Bakst begins by parroting the mainstream line on agriculture in the United States, a sentiment I have heard for more than four decades: “American farmers efficiently and safely produce food to meet the needs of individuals around the globe. Because of the innovation and resilience of the nation’s farmers, American agriculture is a model for the world. If farmers are allowed to operate without unnecessary government intervention, American agriculture will continue to flourish, producing plentiful, safe, nutritious, and affordable food.”

So, what interference does Bakst think is holding the nation’s agriculture back? We must translate some of his language to expose his code words and decipher his recommendations. He wants to liberate the United States Department of Agriculture so that it can focus on “removing governmental barriers that hinder food production or otherwise undermine efforts to meet consumer demand.”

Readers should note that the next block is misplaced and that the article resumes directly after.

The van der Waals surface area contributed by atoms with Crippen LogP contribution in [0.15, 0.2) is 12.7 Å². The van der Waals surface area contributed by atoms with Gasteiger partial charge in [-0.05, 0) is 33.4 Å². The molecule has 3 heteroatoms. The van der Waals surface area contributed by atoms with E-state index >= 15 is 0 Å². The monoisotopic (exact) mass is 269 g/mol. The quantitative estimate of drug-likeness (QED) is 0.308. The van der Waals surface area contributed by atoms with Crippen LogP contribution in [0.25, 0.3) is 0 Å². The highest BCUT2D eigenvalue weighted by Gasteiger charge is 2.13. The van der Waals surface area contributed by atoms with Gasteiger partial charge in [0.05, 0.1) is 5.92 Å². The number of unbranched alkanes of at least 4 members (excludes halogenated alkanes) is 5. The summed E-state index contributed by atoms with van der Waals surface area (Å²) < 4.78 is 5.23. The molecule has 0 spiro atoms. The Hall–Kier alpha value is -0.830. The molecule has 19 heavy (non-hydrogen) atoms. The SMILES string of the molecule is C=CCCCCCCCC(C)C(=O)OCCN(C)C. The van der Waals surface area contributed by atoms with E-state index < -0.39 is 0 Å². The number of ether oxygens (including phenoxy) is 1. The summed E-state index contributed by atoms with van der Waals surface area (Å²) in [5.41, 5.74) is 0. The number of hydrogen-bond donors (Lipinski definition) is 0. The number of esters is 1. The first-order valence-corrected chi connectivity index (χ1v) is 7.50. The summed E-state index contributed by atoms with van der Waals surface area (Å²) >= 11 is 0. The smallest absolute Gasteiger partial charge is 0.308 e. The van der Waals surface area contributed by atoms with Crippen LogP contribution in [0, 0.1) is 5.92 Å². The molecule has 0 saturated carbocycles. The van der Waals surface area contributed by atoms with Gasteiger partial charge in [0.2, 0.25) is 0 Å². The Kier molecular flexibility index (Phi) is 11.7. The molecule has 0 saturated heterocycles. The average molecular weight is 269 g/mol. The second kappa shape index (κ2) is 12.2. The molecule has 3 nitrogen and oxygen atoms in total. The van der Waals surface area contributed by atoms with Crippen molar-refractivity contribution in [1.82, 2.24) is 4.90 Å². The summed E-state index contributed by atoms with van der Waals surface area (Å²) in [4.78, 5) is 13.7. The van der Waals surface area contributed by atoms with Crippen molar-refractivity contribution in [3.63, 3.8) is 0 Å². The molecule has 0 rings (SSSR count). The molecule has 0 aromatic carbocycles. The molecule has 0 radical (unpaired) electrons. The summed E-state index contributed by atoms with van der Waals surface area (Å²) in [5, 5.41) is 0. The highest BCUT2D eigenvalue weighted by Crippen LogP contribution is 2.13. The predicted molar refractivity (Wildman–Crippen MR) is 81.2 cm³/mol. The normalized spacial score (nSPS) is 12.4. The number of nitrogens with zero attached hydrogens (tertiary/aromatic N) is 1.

As he sees it, the USDA has been using its power to change the nature of the food and agriculture economy into one that is “equitable and climate-smart.”

Translation: Eliminate regulations on toxic or synthetic farm inputs, allow the commercial use of new genetically modified organisms (GMOs) without safety testing, and end any attempts at redressing racial inequities or rekindling antitrust so that the megacorporations that control retail, distribution, processing, and export can continue exploiting society and the environment for profit.

Bakst insists that USDA’s current vision is much too broad. In a 2023 report, the agency writes: “An equitable and climate-smart food and agriculture economy that protects and improves the health, nutrition, and quality of life of all Americans; yields healthy land, forests, and clean water; helps rural America thrive; and feeds the world.”